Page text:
Veteran 60 Minutes correspondent Mike Wallace accused the TV network "suits" of being "more interested in money" than in enhancing their reputations for informing the public. In an appearance at Central Michigan University Thursday night, Wallace declared, "There is an awful lot of tabloid journalism on the air. ... They want more infotainment in the news than there used to be." In a turnaround, Wallace was interviewed on stage by Dr. Jeffrey Wigand, the tobacco industry whistleblower, who ignited an uproar when his appearance on 60 Minutes was blocked for a time by CBS lawyers who feared that it would prompt a lawsuit by Big Tobacco. The controversy gave rise to the movie The Insider.Although in the movie, Wallace is depicted as knuckling under to network pressure, saying that he didn't want to end up broadcasting on National Public Radio, he said of Wigand, "This man is my hero. This is a man who put his career, his health and his kids in serious jeopardy because he believed in something. He believed cigarettes kill people, too many people and now particularly young people." Wallace also lashed out at President Bush and those close to him for dodging his requests for an interview. "To this day, he is the only president in the last 50 years I've never interviewed. I've never even met him," he said.


CNN business anchor Lou Dobbs has scoffed at the "fair and balanced" motto of his principal competitor, Fox News Channel. In an interview with the trade publication Radio Ink, Dobbs remarked, "The idea that a reporter has to be 'fair and balanced' is ridiculous. The fact is, the truth usually is not fair and it's not balanced. Truth stands by itself. And the idea that something called fair and balanced is a substitute for truth and fact is mindless nonsense that has captured much of the national media." He insisted that reporters have no obligation to report on both the Republican and Democratic views of every issue. "Does that mean if we had three major political parties there would be three sides to the truth? If we had four, there would be four. It's utter nonsense. There is a non-partisan reality in every story, and it is our obligation to report that reality. And the hell with whether the viewer is a Democrat or Republican," he said.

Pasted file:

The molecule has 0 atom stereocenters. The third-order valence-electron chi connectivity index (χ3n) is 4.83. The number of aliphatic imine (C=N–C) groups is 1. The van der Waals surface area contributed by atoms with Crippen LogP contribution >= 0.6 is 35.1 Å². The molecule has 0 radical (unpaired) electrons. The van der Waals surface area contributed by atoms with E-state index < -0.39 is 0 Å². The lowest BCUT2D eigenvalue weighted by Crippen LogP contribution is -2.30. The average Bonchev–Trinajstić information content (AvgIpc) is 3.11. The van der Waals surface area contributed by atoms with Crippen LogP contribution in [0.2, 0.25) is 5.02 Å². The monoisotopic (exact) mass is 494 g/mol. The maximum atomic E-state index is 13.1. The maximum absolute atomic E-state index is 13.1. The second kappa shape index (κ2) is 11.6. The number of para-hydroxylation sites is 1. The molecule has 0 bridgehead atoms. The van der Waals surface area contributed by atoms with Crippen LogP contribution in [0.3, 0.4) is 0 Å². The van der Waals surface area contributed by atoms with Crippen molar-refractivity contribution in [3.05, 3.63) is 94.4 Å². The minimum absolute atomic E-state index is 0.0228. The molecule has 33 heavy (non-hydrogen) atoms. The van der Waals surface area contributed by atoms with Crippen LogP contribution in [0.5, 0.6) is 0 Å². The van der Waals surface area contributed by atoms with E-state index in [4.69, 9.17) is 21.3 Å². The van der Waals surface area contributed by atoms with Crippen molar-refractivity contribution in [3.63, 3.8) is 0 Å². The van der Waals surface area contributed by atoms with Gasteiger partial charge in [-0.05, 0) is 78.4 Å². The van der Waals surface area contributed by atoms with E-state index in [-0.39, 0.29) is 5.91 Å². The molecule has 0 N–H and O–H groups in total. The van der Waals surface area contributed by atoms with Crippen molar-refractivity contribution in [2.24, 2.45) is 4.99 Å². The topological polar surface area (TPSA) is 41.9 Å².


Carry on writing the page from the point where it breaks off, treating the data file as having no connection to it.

With little publicity or marketing, Sony's horror flick The Fogcrept into some 3,000 theaters over the weekend and accounted for about $12.2 million in ticket sales. If estimates stand, it beat last weekend's winner, Wallace and Gromit: The Curse of the Were-Rabbit,by $500,000. Other new entries were fogbound. Cameron Crowe's Elizabethtown managed to take in only $11 million for Paramount while New Line's Dominofell with just $4.7 million. All in all the box office was down about 10 percent from the comparable weekend a year ago when the third week of

Shark Tale led the field. But if major releases appeared lackluster, some films entering the market in limited release were performing winningly. They included George Clooney's Good Night, and Good Luck, which had three very good and lucky nights as it earned $1.37 million in just 69 art houses, for an average of about $20,000 per theater. Sony's The Squid and the Whale brought in $300,054 in its second week at 27 theaters, averaging just over $11,000 per theater. Warner Bros. did get some good news over the weekend. It crossed the $1-billion mark in total ticket sales for the year, marking the fifth consecutive year it has passed that milestone. It was the second studio this year to do so. Fox passed $1 billion last July, thanks largely to the performance of the final Star Wars movie.